Jonathan Goins Speaks With Daily Report About Win in Recent Netflix IP Dispute
Atlanta, Ga. (October 12, 2021) - Atlanta Partner and Co-Chair of Lewis Brisbois' Intellectual Property & Technology Group Jonathan D. Goins recently spoke with Daily Report (part of Law.com) for an article about a recent victory he secured on behalf of Netflix in a copyright and trademark infringement case.
As previously reported, Mr. Goins, working with Atlanta Associate Racquel McGee, represented Netflix in an action brought by a Georgia-based film producer who sued the streaming giant in May of this year over its distribution of a film called Skater Girl. The producer claimed violations of copyright and trademark laws, alleging that the Netflix film, which was filmed, developed, and produced entirely in India, was similar to his own film that had the same title (Sk8r Grrl).
As their film did not have any direct connection to the State of Georgia, Netflix moved to dismiss the case, contending that the court lacked personal jurisdiction and that the plaintiff had failed to state a claim upon which relief could be granted. The court agreed and granted the motion.
“It's a classic case of civil procedure," Mr. Goins told Daily Report. "It follows a trend of where a lot of cases are going when it comes to suing a corporate entity. You have to sue an entity either where they’re incorporated or where they have a principal place of business. That speaks to general personal jurisdiction.”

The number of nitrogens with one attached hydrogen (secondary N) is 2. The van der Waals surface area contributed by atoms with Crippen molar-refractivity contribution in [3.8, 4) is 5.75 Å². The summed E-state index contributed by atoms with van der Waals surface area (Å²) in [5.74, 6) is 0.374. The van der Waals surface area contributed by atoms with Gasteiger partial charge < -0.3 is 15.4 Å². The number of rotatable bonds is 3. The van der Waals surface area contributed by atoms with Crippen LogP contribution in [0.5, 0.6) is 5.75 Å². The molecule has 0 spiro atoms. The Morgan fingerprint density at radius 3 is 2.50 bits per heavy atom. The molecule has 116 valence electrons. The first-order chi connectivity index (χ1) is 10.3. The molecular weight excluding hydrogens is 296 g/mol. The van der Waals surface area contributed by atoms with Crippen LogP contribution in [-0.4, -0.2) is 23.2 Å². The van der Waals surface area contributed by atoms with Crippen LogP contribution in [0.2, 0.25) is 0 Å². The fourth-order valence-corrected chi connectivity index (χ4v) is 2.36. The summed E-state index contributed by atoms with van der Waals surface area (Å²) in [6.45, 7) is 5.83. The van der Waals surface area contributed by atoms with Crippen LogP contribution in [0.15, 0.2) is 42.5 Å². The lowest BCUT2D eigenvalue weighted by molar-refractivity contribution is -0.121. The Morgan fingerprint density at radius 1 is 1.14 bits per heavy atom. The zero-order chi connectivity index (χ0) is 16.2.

Further explaining the legal theory, Mr. Goins noted that "there must be a correlation or an affiliation between the form and the underlying controversy,” and because the film at issue in this case "was not produced or developed in Georgia ... there’s an uphill battle, procedurally to permit the case to have proceeded.”
In addition to dismissing the case in Georgia court, the judge also ordered the litigation be transferred to the U.S. District Court for the Central District of California.
“What would have been a surprise to me is if the judge rendered a different ruling … [and] if the case was permitted to proceed,” Mr. Goins said. He also warned of the potential consequences had the ruling gone the other way.
"To allow the case to proceed here, even though the film was not even produced or distributed here, would be a shock to the whole media and entertainment industry," said Mr. Goins. "Any media entertainment company that operates TV and film productions, even if the film’s not produced in a particular state, you’re then saying you can sue them in any of the 50 states throughout the entire country.”
With over 18 years of experience, Mr. Goins serves as lead counsel in IP litigation across the country, including “bet the company” cases with multimillion-dollar exposure. He is consistently ranked in peer-recognitions and publications for his expertise in intellectual property, including being named among the world’s leading trademark professionals for the fourth consecutive year in the annual edition of the World Trademark Review (WTR) 1000.
You can read the full Daily Report article here (subscription may be required).